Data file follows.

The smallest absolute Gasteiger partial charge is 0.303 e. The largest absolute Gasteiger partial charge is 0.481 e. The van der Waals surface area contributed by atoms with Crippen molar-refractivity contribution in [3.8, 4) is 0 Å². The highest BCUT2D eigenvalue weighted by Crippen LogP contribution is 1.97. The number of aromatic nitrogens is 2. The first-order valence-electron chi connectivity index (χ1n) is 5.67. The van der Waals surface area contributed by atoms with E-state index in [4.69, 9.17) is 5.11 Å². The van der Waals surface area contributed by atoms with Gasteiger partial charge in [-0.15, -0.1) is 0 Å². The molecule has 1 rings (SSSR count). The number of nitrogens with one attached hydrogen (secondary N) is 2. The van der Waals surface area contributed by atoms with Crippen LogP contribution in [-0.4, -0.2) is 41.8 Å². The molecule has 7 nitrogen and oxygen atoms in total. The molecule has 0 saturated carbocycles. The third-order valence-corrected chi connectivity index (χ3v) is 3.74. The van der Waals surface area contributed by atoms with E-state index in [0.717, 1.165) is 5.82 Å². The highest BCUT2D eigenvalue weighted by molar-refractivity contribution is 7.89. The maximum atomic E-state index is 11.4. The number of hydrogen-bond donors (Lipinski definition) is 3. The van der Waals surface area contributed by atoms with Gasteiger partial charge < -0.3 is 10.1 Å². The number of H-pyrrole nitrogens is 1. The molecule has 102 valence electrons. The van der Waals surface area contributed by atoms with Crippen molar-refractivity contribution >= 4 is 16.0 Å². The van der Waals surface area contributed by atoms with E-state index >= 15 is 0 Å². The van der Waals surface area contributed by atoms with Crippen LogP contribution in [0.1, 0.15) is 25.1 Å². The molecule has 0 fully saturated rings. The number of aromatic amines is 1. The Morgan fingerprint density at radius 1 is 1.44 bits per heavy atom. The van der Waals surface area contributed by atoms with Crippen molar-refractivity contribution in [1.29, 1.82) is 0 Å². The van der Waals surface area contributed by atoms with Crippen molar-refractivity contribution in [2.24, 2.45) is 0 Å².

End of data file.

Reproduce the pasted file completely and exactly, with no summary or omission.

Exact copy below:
The smallest absolute Gasteiger partial charge is 0.303 e. The largest absolute Gasteiger partial charge is 0.481 e. The van der Waals surface area contributed by atoms with Crippen molar-refractivity contribution in [3.8, 4) is 0 Å². The highest BCUT2D eigenvalue weighted by Crippen LogP contribution is 1.97. The number of aromatic nitrogens is 2. The first-order valence-electron chi connectivity index (χ1n) is 5.67. The van der Waals surface area contributed by atoms with E-state index in [4.69, 9.17) is 5.11 Å². The van der Waals surface area contributed by atoms with Gasteiger partial charge in [-0.15, -0.1) is 0 Å². The molecule has 1 rings (SSSR count). The number of nitrogens with one attached hydrogen (secondary N) is 2. The van der Waals surface area contributed by atoms with Crippen LogP contribution in [-0.4, -0.2) is 41.8 Å². The molecule has 7 nitrogen and oxygen atoms in total. The molecule has 0 saturated carbocycles. The third-order valence-corrected chi connectivity index (χ3v) is 3.74. The van der Waals surface area contributed by atoms with E-state index in [0.717, 1.165) is 5.82 Å². The highest BCUT2D eigenvalue weighted by molar-refractivity contribution is 7.89. The maximum atomic E-state index is 11.4. The number of hydrogen-bond donors (Lipinski definition) is 3. The van der Waals surface area contributed by atoms with Gasteiger partial charge < -0.3 is 10.1 Å². The number of H-pyrrole nitrogens is 1. The molecule has 102 valence electrons. The van der Waals surface area contributed by atoms with Crippen molar-refractivity contribution >= 4 is 16.0 Å². The van der Waals surface area contributed by atoms with E-state index >= 15 is 0 Å². The van der Waals surface area contributed by atoms with Crippen LogP contribution in [0.1, 0.15) is 25.1 Å². The molecule has 0 fully saturated rings. The number of aromatic amines is 1. The Morgan fingerprint density at radius 1 is 1.44 bits per heavy atom. The van der Waals surface area contributed by atoms with Crippen molar-refractivity contribution in [1.29, 1.82) is 0 Å². The van der Waals surface area contributed by atoms with Crippen molar-refractivity contribution in [2.24, 2.45) is 0 Å².